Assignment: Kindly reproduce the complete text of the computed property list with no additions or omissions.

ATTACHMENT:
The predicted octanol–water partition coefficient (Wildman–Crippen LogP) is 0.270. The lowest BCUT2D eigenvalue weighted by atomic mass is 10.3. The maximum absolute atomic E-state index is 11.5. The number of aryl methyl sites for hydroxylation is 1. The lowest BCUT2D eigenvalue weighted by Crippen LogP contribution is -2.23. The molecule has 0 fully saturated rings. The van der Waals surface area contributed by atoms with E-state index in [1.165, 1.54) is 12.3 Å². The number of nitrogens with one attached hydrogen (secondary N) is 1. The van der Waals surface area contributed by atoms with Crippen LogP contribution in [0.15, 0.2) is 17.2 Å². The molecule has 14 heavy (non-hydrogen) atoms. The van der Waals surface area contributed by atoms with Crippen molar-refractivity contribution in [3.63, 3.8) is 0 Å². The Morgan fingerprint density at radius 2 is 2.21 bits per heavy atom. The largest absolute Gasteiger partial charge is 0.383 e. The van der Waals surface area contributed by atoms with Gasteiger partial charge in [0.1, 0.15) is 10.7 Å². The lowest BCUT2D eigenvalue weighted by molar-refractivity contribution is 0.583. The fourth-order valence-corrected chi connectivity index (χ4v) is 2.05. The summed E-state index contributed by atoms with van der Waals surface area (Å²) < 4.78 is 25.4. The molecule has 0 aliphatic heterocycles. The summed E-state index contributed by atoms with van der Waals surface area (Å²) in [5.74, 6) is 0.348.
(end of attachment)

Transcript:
The predicted octanol–water partition coefficient (Wildman–Crippen LogP) is 0.270. The lowest BCUT2D eigenvalue weighted by atomic mass is 10.3. The maximum absolute atomic E-state index is 11.5. The number of aryl methyl sites for hydroxylation is 1. The lowest BCUT2D eigenvalue weighted by Crippen LogP contribution is -2.23. The molecule has 0 fully saturated rings. The van der Waals surface area contributed by atoms with E-state index in [1.165, 1.54) is 12.3 Å². The number of nitrogens with one attached hydrogen (secondary N) is 1. The van der Waals surface area contributed by atoms with Crippen LogP contribution in [0.15, 0.2) is 17.2 Å². The molecule has 14 heavy (non-hydrogen) atoms. The van der Waals surface area contributed by atoms with Crippen molar-refractivity contribution in [3.63, 3.8) is 0 Å². The Morgan fingerprint density at radius 2 is 2.21 bits per heavy atom. The largest absolute Gasteiger partial charge is 0.383 e. The van der Waals surface area contributed by atoms with Gasteiger partial charge in [0.1, 0.15) is 10.7 Å². The lowest BCUT2D eigenvalue weighted by molar-refractivity contribution is 0.583. The fourth-order valence-corrected chi connectivity index (χ4v) is 2.05. The summed E-state index contributed by atoms with van der Waals surface area (Å²) < 4.78 is 25.4. The molecule has 0 aliphatic heterocycles. The summed E-state index contributed by atoms with van der Waals surface area (Å²) in [5.74, 6) is 0.348.